Though he concedes that "sometimes new brooms like to sweep clean and that's part of the business", he thinks the audience is not always given due consideration. "The controllers who sweep clean don't think about the hurt it causes the listeners, who don't understand there has been a controller change, but notice the absence of half a dozen people they used to like."

Indeed, he claims that famous presenters are sometimes not consulted over career-defining changes. Gambaccini featured on the long-running Radio 4 arts show Kaleidoscope, which was axed in 1998. When recording his last show he discovered he had been earmarked for presenting a weekly music show on Radio 4 - only for BBC bosses to drop the idea and direct him to Radio 2.

"I had had a weekly programme put on the schedule, then removed without being consulted. Nor was I consulted about whether I should be a Radio 2 artist. We are all victims of politics. Imagine what goes on behind closed doors!"

He is, nonetheless, deeply grateful to the former Radio 2 controller Jim Moir and his successor Lesley Douglas. Moir's interest in Gambo came in spite of the "unsatisfactory experience" at Radio 3, where the American was part of controller Nicholas Kenyon's disastrous attempt to reposition the network. Gambaccini had quit a successful role at Classic FM in 1995 to rejoin the BBC, but then found himself knee-deep in negative media comment ("miscast and miserable" - Daily Telegraph).

"My presence on R3 had become a symbol which was attracting attention for things that had nothing to do with the content of the programme," he says. "For me, the worst threat of my Radio 3 experience was that I might peak in terms of press coverage. I was getting phenomenal broadsheet attention and I thought to myself, if this goes on I will be too known for this and it might endanger other things."

Moir said as much when he came down to the studio to scope out Gambaccini for a slot on Radio 2. "He was remarkably honest - he would like to take me on, but didn't want to hire anyone known for being a loser. So it depended on how I emerged from the Radio 3 thing."

In the event, Gambo wasn't irreparably damaged by his two-year stint at R3, and nearly a decade later is comfortable at R2, mixing music from modern artists such as Amy Winehouse and The Fratellis with tracks from idols such as Neil Young and Ella Fitzgerald. As for Radio 3: "I now present the BBC Jazz awards, broadcast on Radios 2 and 3, so I'm there anyway."

Gambaccini describes himself as "lost to Radio 4" despite making documentaries for the station each year. Even so, he starts the day with Mark Damazer's network. "I wake to Today, if I'm early enough it is to the new 5.30am sweep, where you get - bam, bam, bam - the news headlines, weather, newspaper review and business highlights and I feel I'm set for the day."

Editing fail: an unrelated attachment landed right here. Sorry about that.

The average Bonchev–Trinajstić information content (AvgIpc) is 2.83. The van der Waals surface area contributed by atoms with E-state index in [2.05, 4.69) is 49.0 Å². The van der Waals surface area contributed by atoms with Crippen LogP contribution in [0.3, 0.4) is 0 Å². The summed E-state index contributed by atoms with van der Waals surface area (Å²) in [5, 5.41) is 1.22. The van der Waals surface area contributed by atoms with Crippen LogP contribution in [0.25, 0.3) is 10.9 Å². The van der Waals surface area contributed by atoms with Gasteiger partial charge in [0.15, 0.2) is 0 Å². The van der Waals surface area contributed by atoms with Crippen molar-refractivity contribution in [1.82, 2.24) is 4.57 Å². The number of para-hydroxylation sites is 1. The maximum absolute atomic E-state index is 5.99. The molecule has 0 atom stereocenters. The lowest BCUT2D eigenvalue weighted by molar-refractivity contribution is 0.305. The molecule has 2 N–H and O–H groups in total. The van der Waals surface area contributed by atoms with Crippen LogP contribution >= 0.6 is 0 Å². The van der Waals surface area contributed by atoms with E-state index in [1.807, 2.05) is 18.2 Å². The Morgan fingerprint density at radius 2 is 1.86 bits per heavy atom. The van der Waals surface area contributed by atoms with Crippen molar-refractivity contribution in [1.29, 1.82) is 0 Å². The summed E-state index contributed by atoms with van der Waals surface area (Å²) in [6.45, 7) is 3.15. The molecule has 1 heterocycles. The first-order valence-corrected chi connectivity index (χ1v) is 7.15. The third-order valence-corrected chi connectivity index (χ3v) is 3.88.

As for the other presenters Gambaccini admires, he has recently given the issue much thought, voting in the new Broadcaster's Broadcaster category for the Sonys.

Able to vote for three, he ruled out Terry Wogan ("I enjoy him, but we are totally different") and Kenny Everett ("he didn't influence me, though he was the funniest man I ever knew").

He chose Alastair Cooke ("This is such a beautifully expressive language ... , and of all the people I've ever heard on radio he has probably used it as well as anybody for impact and effect") and John Peel ("I osmosed so many of his values, the greatest of which is, stick by your guns").

But the presenter who has influenced him the most is Alan "Fluff' Freeman, who he praises for masterful word economy. Gambo's "all-time favourite introduction of a record" was Freeman's announcement that Kate Bush's 1978 hit 'Wuthering Heights' was no longer at number one: "The Wuthering has Withered".

Gambaccini is a fan of younger presenters Zane Lowe, who he thinks embodies the ethos of John Peel, and Wes Butters, who hosted the Radio 1 chart show before being fired. "They got rid of Wes, which I thought was an incredibly foolish and depressing move. But I don't make the talent decisions and Wes won a Sony silver last year with his new radio station [Galaxy Manchester]."

When Gambo returns to Grosvenor House on 30 April he will be hosting the Sonys for the ninth year in a row. He has presided over many memorable moments - seeing Terry Wogan given a lifetime achievement award by Dame Edna Everage and sharing the stage with music legends such as Alice Cooper and Roger Daltrey.

One year, Keith Allen used his slot to make crude jokes about Gambaccini's sexuality, only for the compere to put the diminutive actor down by announcing a new award category for "short-form" radio.

Then there was the moment when a female radio executive stormed on stage in support of former Kiss FM presenter Bam Bam, not realising she had been sitting in chocolate cake.

Then there was the time Christian O'Connell won Sony Gold and used the moment to mercilessly berate his rival Johnny Vaughan.

Gambo somehow maintains order and has his own Oscars-style way of keeping acceptance speeches short, although he does not have an orchestra to shut up winners. "If somebody is going on too long, transported by the wonder of the moment, I will try to bring them down to earth by caterwauling a recent number one record."

Gambo is now an institution. So, at least this year he will not have to resort to the uncharacteristic, expletive-laced, speech that shocked the room but won over a boozy crowd when he made his debut in 1999.

"I see more ex-bosses than I have ex-lovers... unlike some of my ex-lovers, some of you have really fucked me," he told the inebriated Grosvenor. "That got the biggest laugh of my life. I couldn't continue because people were laughing so much. I thought to myself 'Oh My God, this is the peak of my life as a stage presenter, it doesn't get any better than this.'"